Indeed, though UKIP came second in terms of new council seats gained, that still left them fourth in terms of representation, and in control of no councils. It seems that UKIP could only gain its victory in an election that voters felt wouldn’t affect them. 

Besides, the victory wasn’t that big: they have a lead of only 2.1% over Labour.

In many ways, what matters more was what happened to the other parties.

The Liberal Democrats are down to just one seat and saw their percentage of the vote halved. It seems that they’re being punished for having won themselves a great reputation sniping from the left at Labour when it was in power, and then joining a government of the right led by the Conservatives. We all saw it coming – I’m sure even they did – and now it’s on them.

The Greens overtook the LibDems, taking three seats and moving to near 8% of the vote and fourth position.

The Conservatives came third. That’s the first time in the entire history of the party, since its foundation, that it has come below second in any national election. Quite a record to break.

And then there’s Labour. It was only given a clear advantage over the Conservatives by the London result, a massive victory for Labour that left UKIP in third place. A result which made me feel less bad about staying up till 3:15 to see it announced. But Labour
’s lead over the Tories is under 1.5%.

Labour leading by 1.5% a year out from a General Election? That’s far too tight. As I wrote about the local elections, there’s one big lesson for Labour to come out of these elections: the party needs to lift its game and lift it big.

Meanwhile, of course, this wasn’t an election just about Britain. The saddest aspect of it? A huge victory for the Front National in France, despite its deeply xenophobic message: even UKIP, itself frequently suspected of racism, regards the FN as too racist to work with. A victory for the far right in Denmark, and in numerous other countries around the Continent. Perhaps the most worrying for its symbolism, small though it is numerically, is the election of a neo-Nazi from Germany.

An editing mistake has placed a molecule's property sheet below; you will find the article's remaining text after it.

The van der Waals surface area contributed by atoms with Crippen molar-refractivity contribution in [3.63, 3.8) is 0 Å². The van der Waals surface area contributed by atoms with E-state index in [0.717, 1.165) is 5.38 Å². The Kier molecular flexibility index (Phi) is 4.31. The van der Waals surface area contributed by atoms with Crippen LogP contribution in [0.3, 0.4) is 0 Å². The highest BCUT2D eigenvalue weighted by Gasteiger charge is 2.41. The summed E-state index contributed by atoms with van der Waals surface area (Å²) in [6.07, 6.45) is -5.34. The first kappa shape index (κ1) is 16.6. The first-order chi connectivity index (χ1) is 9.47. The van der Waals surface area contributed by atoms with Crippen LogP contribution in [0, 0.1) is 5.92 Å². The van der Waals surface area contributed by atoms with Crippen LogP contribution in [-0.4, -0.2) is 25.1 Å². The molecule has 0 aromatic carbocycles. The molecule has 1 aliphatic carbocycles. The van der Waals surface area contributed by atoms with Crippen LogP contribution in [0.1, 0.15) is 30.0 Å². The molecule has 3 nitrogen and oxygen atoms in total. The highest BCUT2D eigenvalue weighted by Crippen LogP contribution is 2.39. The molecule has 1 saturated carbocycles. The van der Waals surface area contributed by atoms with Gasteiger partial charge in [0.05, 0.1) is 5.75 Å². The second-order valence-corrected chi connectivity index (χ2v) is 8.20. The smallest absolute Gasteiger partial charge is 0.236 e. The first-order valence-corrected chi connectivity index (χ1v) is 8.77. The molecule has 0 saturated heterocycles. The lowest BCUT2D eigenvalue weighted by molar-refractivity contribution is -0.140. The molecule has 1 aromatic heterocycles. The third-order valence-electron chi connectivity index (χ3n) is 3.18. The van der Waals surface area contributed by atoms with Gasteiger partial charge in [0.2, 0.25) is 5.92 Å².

There are difficult times ahead for the whole of Europe. And Britain’s problems are just part of that big picture.

Saturday, 24 May 2014

The British journalist and the UKIP victory that looked terribly like a defeat

Not enough has been said about the herd mentality of political commentators.

The story of the British local elections on Thursday was trailed way in advance: it was going to be a huge triumph for the far right-wing, anti-immigrant, anti-EU and closet anti-gay party, UKIP.

So as the results started to come in on Thursday evening and during the day on Friday, we had a continuous flow of commentary about the “earthquake” achieved by UKIP. The “fox”, we were told, was now well and truly in the “Westminster hencoop”.

I heard the hype, but couldn’t make it tally with the actual results.

The final figures showed that Labour had gained control of six more councils, taking its total to 82. They did that by winning an additional 338 seats around the country.

The Tories had lost control of eleven councils, leaving them with precisely half as many as Labou: 41. They lost 231 seats.

The Liberal Democrats’ meltdown continued. They lost control of two more councils leaving them with just six, and they lost a staggering further 307 seats.

And UKIP? They added 161 seats to the total of just two they already held amongst those contested on Thursday. That was the only spectacular aspect of their achievement. They controlled no councils on Wednesday, they controlled no councils on Friday. They made half the gains achieved by Labour, and took a total of 163 seats – behind not just Labour (2101) but also the Conservatives (1359) and even the Liberal Democrats (427).